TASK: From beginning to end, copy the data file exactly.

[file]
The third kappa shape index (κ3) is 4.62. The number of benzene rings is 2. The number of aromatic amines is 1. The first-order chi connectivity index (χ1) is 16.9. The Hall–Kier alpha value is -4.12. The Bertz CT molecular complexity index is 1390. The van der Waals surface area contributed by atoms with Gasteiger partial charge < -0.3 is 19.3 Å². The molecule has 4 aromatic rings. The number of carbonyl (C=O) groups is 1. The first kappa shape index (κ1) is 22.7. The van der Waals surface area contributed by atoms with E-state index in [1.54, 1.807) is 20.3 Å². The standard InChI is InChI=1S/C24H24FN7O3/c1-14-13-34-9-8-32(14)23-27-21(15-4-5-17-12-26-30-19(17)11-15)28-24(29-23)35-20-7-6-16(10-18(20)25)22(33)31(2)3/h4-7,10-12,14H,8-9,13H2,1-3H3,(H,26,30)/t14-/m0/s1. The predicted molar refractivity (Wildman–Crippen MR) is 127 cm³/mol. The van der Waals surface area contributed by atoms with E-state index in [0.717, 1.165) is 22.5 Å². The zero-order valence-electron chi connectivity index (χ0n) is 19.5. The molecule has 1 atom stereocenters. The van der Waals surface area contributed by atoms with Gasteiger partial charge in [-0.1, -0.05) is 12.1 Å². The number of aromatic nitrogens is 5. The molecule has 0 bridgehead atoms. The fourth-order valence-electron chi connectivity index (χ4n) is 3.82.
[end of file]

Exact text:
The third kappa shape index (κ3) is 4.62. The number of benzene rings is 2. The number of aromatic amines is 1. The first-order chi connectivity index (χ1) is 16.9. The Hall–Kier alpha value is -4.12. The Bertz CT molecular complexity index is 1390. The van der Waals surface area contributed by atoms with Gasteiger partial charge < -0.3 is 19.3 Å². The molecule has 4 aromatic rings. The number of carbonyl (C=O) groups is 1. The first kappa shape index (κ1) is 22.7. The van der Waals surface area contributed by atoms with E-state index in [1.54, 1.807) is 20.3 Å². The standard InChI is InChI=1S/C24H24FN7O3/c1-14-13-34-9-8-32(14)23-27-21(15-4-5-17-12-26-30-19(17)11-15)28-24(29-23)35-20-7-6-16(10-18(20)25)22(33)31(2)3/h4-7,10-12,14H,8-9,13H2,1-3H3,(H,26,30)/t14-/m0/s1. The predicted molar refractivity (Wildman–Crippen MR) is 127 cm³/mol. The van der Waals surface area contributed by atoms with E-state index in [0.717, 1.165) is 22.5 Å². The zero-order valence-electron chi connectivity index (χ0n) is 19.5. The molecule has 1 atom stereocenters. The van der Waals surface area contributed by atoms with Gasteiger partial charge in [-0.1, -0.05) is 12.1 Å². The number of aromatic nitrogens is 5. The molecule has 0 bridgehead atoms. The fourth-order valence-electron chi connectivity index (χ4n) is 3.82.